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Making Schools a Welcoming Place for Immigrant Students

How educators can help newcomers in the classroom
Grid of students

Children from immigrant homes make up more than a quarter of the child population in the U.S. and are the fastest growing segment of school-age students, but many are invisible and unrecognized — schools don’t typically have a real sense of their presence or their potential according to Carola Suárez-Orozco, the director of the Immigration Initiative at Harvard.

If immigrant-origin children — meaning those who are foreign born or have at least one parent who was born abroad — are considered at all, they are typically thought of as English language learners. While learning English is important, Suárez-Orozco says it is a “very reductive way of thinking about the immigrant child experience.” She believes that much more needs to be understood to help newcomers integrate, and Suárez-Orozco shared her advice for ways that educators can begin the process.

How schools can lend a helping hand to immigrant children:

  • Be sensitive about the extra baggage kids are carrying. When immigrants or refugees begin attending school in the U.S., they may be suffering from trauma they experienced back in their home country or while traveling to get here; they may have experienced painful separations from family members. There will likely be acculturative stress — the emotional and mental stress of adapting to a new culture — and if the children or their parents are undocumented there could be concerns about finances, access to resources, and fears about deportation.
  • Know that a good quality school with a caring community can make a big difference. Suárez-Orozco, a trained clinical psychologist, says she has found through her extensive research that the quality of schools attended by newcomers has “varied immensely, and that ultimately the kinds of schools that kids attended was one of the best predictors of how well they did over the course of time.” She explains that “if they got into a really good, nurturing school it made a big difference in buffering a lot of these difficulties that many brought in with them.”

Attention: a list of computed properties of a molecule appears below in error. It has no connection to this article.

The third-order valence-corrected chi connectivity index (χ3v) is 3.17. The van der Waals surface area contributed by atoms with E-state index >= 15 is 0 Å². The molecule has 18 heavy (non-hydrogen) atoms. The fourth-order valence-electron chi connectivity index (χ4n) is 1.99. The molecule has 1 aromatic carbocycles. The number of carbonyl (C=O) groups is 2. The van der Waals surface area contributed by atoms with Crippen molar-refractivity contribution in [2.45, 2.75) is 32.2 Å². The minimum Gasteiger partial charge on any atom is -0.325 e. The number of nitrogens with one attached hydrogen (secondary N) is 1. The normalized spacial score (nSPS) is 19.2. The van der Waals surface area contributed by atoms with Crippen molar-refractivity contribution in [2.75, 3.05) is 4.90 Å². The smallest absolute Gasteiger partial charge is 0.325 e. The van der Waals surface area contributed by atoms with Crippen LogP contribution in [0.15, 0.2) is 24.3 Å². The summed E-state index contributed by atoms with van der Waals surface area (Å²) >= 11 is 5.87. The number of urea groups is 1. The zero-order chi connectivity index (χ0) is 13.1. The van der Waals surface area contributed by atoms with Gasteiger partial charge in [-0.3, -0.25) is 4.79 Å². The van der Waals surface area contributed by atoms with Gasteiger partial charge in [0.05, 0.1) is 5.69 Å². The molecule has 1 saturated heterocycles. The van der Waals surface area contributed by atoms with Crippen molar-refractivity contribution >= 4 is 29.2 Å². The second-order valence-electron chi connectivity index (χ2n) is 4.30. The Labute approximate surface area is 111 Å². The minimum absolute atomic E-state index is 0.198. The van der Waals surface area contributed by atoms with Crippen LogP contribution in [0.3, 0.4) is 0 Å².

• Pay attention to school climate. School climate, which is the collective mood and experiences of students, educators, and families in schools, matters. Healthy climates encourage learning while unhealthy ones create barriers.

"If they got into a really good, nurturing school it made a big difference in buffering a lot of these difficulties that many brought in with them.”

Tips for improving school climate for immigrant students:

•    Take a look in the mirror. “You can’t fix what you don’t recognize,” says Suárez-Orozco who suggests that educators perform a self-diagnosis and use a school-wide survey to learn about the experiences of all their students.

•    Don’t ignore bullying. Some immigrant students are hyper-visible and targeted in schools because of xenophobic political rhetoric or negative stories in the media. Be sure to intervene quickly with restorative justice methods.

•    Build strong personalized relationships with students and all members of the school community. Emotionally supportive school environments, where students have a sense of belonging and feel respected and valued, promote engagement, motivation, and achievement. Don’t forget the unique socioemotional needs and challenges of children from immigrant families.

•    Encourage family engagement. Reach out and listen to all families and use their feedback to shape decisions. Communications need to be culturally relevant and may have to be provided in several languages. Build up trust by working with community liaisons and leaders.

•    Include all your students in the curriculum. Incorporate global perspectives and projects that allow students to explore their own languages, cultures, and histories. Decorate spaces with a variety of cultural backgrounds in mind.

•    Provide professional learning opportunities to train teachers how to use culturally sustaining practices. Training may also be needed to help educators challenge their own preconceived ideas and assumptions about immigrant families.

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